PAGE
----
This unit turns to a sensory system for which spatial location must be inferred from indirect measurements.  For vision and touch, the sensory receptors are able to measure spatial location in kind:  objects at different locations activated different sensory receptors.  For hearing, the brain must compare and contrast the sounds arriving at each ear to make inferences about the location of origin.  This unit discusses the how this works, from the nature of sound itself to the interpretation of location-dependent sound attributes by the brain. ("Making Space" Chapter 5).

5. Brain meters for space (Week 4)  Moving with Maps and Meters

This unit focuses on the concept of representation.  We review maps as a form of representation, and introduce another kind of spatial representation, the “meter”.  More commonly but somewhat obscurely referred to as rate coding, this kind of representation involves neural response rates that scale in proportion to spatial location – a meter whose level indicates position. This kind of code is used in movements, the sense of body position, and in the early stages of the auditory pathway.   ("Making Space" Chapter 6).

6. Reference Frames (Week 5)  Your Sunglasses Are In the Milky Way

Spatial locations are measured with respect to reference positions, but these reference positions differ depending on the type of sensory input.  The eyes measure locations with respect to the eyes, and the ears measure locations with respect to the ears.  This unit discusses some illusions related to this issue and describes brain mechanisms for translating between different reference frames.  Synthesizing a sense of space across time as the body and its sense organs move through the environment requires integrating memories of the sensory input at different times and positions.  ("Making Space" Chapter 7).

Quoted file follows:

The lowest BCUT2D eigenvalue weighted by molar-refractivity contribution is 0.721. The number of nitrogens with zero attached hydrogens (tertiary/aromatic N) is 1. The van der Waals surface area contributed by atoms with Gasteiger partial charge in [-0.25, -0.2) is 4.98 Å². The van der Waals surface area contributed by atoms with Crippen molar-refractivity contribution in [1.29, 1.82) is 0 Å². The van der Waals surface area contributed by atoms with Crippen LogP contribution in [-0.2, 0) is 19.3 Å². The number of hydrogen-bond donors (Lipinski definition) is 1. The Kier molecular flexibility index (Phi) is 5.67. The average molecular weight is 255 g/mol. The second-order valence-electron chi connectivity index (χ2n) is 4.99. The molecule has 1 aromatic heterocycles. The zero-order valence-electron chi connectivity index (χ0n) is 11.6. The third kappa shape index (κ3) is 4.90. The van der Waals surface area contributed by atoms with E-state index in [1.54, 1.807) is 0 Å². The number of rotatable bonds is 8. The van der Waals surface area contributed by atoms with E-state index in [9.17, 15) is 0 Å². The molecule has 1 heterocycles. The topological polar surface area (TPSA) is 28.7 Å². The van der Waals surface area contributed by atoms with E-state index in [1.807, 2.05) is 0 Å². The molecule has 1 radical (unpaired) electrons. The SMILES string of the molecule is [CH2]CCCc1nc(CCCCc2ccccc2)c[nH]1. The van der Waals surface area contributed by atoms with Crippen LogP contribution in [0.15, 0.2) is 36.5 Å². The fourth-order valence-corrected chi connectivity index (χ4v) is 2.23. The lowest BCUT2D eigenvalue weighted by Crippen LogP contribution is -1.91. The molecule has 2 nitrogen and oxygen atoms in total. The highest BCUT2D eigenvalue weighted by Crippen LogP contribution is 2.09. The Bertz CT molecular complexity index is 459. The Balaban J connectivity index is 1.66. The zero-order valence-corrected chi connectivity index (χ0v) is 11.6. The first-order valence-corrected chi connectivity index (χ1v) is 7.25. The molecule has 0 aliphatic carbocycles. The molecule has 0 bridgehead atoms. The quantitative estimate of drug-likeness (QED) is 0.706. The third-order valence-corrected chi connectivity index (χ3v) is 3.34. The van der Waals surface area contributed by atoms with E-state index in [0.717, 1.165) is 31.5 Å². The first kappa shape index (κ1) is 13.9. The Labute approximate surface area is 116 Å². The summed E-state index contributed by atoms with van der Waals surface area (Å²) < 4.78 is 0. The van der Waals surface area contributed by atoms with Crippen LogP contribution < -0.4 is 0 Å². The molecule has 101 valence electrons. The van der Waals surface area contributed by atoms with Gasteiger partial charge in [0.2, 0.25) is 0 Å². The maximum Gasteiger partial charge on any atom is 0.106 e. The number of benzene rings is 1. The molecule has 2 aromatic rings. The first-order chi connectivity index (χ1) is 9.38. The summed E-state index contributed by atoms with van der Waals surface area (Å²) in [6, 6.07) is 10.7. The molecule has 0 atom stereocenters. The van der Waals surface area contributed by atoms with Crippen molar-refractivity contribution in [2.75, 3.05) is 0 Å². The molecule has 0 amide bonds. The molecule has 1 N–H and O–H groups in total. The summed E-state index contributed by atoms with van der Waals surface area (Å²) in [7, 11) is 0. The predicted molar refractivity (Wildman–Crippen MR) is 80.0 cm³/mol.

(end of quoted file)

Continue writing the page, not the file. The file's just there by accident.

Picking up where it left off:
7. Navigation (Week 5)  Going Places

This unit shifts focus in two ways:  (a) it involves space on a larger scale such as traveling from one place to another, and (b) it involves a sense of one’s own position in the environment as opposed to the position of objects or events in that scene.  The role of the sense of balance and one’s own movements are incorporated.  Animal species that navigate long distances and how they do this are described.  ("Making Space" Chapter 8).

8. Remembering (Week 6)  Space and Memory

This unit builds the first of several important links between the sense of space and other kinds of cognition.  Memory is closely linked to spatial processing at several levels.  This unit discusses the role of the hippocampus in both navigation and memory, and tells the story of patient HM, whose hippocampus was surgically destroyed in the 1950’s, resulting in lifelong amnesia.  ("Making Space" Chapter 9).

9. Cognition (Week 6)  Thinking about Thinking  

This unit argues that the brain's spatial systems provide a framework for thinking. The space-sensitive regions of the brain may do more than evaluate location, but may also be recruited for cognitive processes such as paying attention, making decisions, and planning future actions.  The kinds of computations that the brain performs on spatial inputs may resemble the kinds of computations that the brain performs on abstract concepts and ideas.  Thinking about space and more general kinds of thinking may involve similar brain mechanisms.  ("Making Space" Chapter 10).